On the season (from the reports available) the right-hander rang up 245 strikeouts in 177 innings. In his 22 starting assignments he compiled 19 complete games, including a pair of no-hitters. At least twice he rang up 18 strikeouts and rarely walked more than one a game.


Over in Manitoba, pitcher Bill Crowe was something of an Alf Bennett, just not so extreme. He led the Wesley Park League with six wins (our research shows he had seven), but with a pedestrian 6-4 record. But, come playoff time, Crowe went 6-0 to lead the Winnipeg Tammany Tigers to the league title and on to the Manitoba Senior championship. Over the year he made 16 starts, all complete games, and even made five relief appearances. Over a five day period of playoff action in late August and early September Crowe was in four games, two complete game efforts over three days, then a pair of relief jobs.

In the Winnipeg Stadium League, Herb May was the playing manager of the Norwood nine. In a game in mid-July, a hand injury forced him out from his usual spot behind the plate and he took up his position at the hot corner. It was a day for the scrapbook, but not in any positive sense. May was charged with seven errors ! 

And, there was the story of Harold Nelson from the small community of Carberry.

Harold Nelson"Harold Nelson was an outstanding pitcher from the 1920s. He was Carberry`s only pitcher in 1924 when the team won 25 straight games, then lost one, then won 11 more. Nelson struck out 18 in a 9 inning exhibition game against the Brandon Greys in 1925. In one tournament he pitched three 7 inning games and faced only 23 batters in each game. Harold was featured in Ripley’s “Believe it or Not” for striking out 80 batters in two consecutive days of tournament play. Due to farming pressures he declined an invitation to training camp of New York Giants." (Manitoba Baseball Hall of Fame)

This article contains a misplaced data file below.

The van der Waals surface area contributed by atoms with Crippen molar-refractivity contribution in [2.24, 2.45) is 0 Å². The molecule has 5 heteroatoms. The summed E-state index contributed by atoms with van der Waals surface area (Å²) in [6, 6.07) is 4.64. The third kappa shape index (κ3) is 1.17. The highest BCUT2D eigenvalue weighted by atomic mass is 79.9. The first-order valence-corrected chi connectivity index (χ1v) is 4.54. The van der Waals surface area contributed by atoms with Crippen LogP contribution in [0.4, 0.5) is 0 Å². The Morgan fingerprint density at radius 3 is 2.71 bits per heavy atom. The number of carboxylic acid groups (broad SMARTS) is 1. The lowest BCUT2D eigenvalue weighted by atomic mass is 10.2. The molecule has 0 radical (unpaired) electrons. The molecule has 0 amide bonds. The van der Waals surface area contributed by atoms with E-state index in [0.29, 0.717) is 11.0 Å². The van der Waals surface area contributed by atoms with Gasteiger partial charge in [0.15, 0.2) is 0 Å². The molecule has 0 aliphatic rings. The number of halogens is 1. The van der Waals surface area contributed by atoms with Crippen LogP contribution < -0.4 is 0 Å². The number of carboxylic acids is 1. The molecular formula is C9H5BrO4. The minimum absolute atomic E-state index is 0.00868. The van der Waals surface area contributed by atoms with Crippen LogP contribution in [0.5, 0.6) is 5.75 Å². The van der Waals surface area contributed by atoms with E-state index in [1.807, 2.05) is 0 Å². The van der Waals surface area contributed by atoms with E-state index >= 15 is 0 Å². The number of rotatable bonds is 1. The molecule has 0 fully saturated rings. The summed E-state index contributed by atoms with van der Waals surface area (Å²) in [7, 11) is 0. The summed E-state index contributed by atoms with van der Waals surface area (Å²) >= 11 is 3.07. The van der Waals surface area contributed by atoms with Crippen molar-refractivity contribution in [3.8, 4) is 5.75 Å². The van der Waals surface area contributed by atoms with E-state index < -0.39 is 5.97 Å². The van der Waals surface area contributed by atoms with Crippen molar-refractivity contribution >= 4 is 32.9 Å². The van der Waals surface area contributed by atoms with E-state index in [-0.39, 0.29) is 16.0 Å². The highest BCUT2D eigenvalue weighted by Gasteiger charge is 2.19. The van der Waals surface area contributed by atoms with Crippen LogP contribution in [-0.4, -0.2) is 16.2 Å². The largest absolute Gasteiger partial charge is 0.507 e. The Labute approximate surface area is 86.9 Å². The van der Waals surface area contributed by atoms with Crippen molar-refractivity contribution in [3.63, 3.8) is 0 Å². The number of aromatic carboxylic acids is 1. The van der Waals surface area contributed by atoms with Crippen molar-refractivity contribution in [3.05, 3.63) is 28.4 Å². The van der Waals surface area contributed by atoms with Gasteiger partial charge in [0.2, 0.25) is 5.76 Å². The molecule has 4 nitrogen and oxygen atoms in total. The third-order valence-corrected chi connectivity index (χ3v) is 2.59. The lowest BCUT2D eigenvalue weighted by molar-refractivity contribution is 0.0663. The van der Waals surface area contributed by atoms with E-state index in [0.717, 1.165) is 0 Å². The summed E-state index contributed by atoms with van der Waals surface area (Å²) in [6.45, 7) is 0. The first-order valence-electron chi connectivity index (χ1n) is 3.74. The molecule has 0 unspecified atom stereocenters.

In 1929, Ripley's syndicated newspaper feature "Believe It Or Not" carried an item on Harold Nelson noting he fanned 80 men in two days, pitching 8 games in 33 hours.

In a 1943 item in the Winnipeg Tribune, Nelson revealed the actual story noted in Ripley's tribute was even more mind-blowing. 

Pitching for Carberry "somewhere around 1924" he completed three games in a single day at a tournament in Plumas, Man. moved on to Oak Lake the following day to pitch another four. His record for those seven was five shutouts and 84 -- not 80 -- strikeouts. 

Nelson pitched another three games the next day in Cardale. Of the ten tricks on the mound, he lost only the last one.

He grinned, recollecting the ordeal. "I was getting a little tired toward the finish."


Steady Eddie Olson pitched the Hammond Cedars to the BC Senior Amateur Championship and then to a victory over the Calgary Athletics to take the Inter-Provincial crown.  Olson allowed just two runs in 53 innings of playoff ball and whiffed 17 in the final game with Calgary.

Hammond Cedar Mill was known for more than its cedar in the height of the baseball days. Doan M. Hartnell, owner of Hammond Mill, was determined to bring a championship to Hammond, and so he recruited players from all over the U.S. and Canada and offered them good paying jobs at the mill. He was frequently travelling and scouting for his company team. This caused some problems among the regular staff as these ‘ringers’ were not always seen as pulling their weight in the jobs they were being paid for, as they were just there to play ball. (Maple Ridge Museum)

Vancouver had two solid leagues, the Vancouver Senior League and the Terminal League. Outfielder Charlie Miron of the Young Liberals dominated the batting statistics in the Senior loop winning the title with a .400 average and leading in hits, runs and total bases. Over in the Terminal circuit, Cameron "Peggy" Duff, outfielder-catcher for Shelley Brothers rapped the ball at a .458 clip to win the batting title in the Terminal League.

Al Farquhar of the Vancouver Lumber Company established a single game strikeout record fanning 18 (with no walks) in a seven inning contest.

On the Island, Haley Jackson of Canadian Pacific emerged as the leading hitter in the Victoria Senior League finishing the season with a mark of .476.